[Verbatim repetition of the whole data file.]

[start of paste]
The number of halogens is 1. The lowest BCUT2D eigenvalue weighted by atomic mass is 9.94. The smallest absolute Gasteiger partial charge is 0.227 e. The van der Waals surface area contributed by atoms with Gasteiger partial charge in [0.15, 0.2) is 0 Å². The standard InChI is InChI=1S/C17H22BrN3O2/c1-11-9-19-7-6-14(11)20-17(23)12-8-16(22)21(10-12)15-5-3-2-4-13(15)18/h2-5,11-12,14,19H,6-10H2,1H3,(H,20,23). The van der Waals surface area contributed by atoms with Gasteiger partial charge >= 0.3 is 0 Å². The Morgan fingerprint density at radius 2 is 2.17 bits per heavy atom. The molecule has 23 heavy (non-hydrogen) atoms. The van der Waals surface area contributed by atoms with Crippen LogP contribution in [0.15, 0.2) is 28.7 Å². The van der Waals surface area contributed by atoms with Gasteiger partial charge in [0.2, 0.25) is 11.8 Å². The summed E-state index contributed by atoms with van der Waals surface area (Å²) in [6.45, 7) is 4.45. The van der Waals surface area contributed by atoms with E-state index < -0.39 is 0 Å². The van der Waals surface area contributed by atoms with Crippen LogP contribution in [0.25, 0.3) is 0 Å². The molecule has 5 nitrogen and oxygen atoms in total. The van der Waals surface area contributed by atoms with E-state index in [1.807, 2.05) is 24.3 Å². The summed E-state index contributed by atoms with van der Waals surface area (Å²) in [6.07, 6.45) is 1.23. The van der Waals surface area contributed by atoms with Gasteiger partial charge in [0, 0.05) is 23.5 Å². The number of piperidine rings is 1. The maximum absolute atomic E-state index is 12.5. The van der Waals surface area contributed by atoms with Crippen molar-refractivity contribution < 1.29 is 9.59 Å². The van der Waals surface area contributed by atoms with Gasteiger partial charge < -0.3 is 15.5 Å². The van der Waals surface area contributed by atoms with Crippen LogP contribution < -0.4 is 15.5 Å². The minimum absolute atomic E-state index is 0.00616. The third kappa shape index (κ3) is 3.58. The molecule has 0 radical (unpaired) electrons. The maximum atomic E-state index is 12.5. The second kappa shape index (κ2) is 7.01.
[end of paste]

The number of halogens is 1. The lowest BCUT2D eigenvalue weighted by atomic mass is 9.94. The smallest absolute Gasteiger partial charge is 0.227 e. The van der Waals surface area contributed by atoms with Gasteiger partial charge in [0.15, 0.2) is 0 Å². The standard InChI is InChI=1S/C17H22BrN3O2/c1-11-9-19-7-6-14(11)20-17(23)12-8-16(22)21(10-12)15-5-3-2-4-13(15)18/h2-5,11-12,14,19H,6-10H2,1H3,(H,20,23). The van der Waals surface area contributed by atoms with Gasteiger partial charge >= 0.3 is 0 Å². The Morgan fingerprint density at radius 2 is 2.17 bits per heavy atom. The molecule has 23 heavy (non-hydrogen) atoms. The van der Waals surface area contributed by atoms with Crippen LogP contribution in [0.15, 0.2) is 28.7 Å². The van der Waals surface area contributed by atoms with Gasteiger partial charge in [0.2, 0.25) is 11.8 Å². The summed E-state index contributed by atoms with van der Waals surface area (Å²) in [6.45, 7) is 4.45. The van der Waals surface area contributed by atoms with E-state index < -0.39 is 0 Å². The van der Waals surface area contributed by atoms with Crippen LogP contribution in [0.25, 0.3) is 0 Å². The molecule has 5 nitrogen and oxygen atoms in total. The van der Waals surface area contributed by atoms with E-state index in [1.807, 2.05) is 24.3 Å². The summed E-state index contributed by atoms with van der Waals surface area (Å²) in [6.07, 6.45) is 1.23. The van der Waals surface area contributed by atoms with Gasteiger partial charge in [0, 0.05) is 23.5 Å². The number of piperidine rings is 1. The maximum absolute atomic E-state index is 12.5. The van der Waals surface area contributed by atoms with Crippen molar-refractivity contribution < 1.29 is 9.59 Å². The van der Waals surface area contributed by atoms with Gasteiger partial charge < -0.3 is 15.5 Å². The van der Waals surface area contributed by atoms with Crippen LogP contribution < -0.4 is 15.5 Å². The minimum absolute atomic E-state index is 0.00616. The third kappa shape index (κ3) is 3.58. The molecule has 0 radical (unpaired) electrons. The maximum atomic E-state index is 12.5. The second kappa shape index (κ2) is 7.01.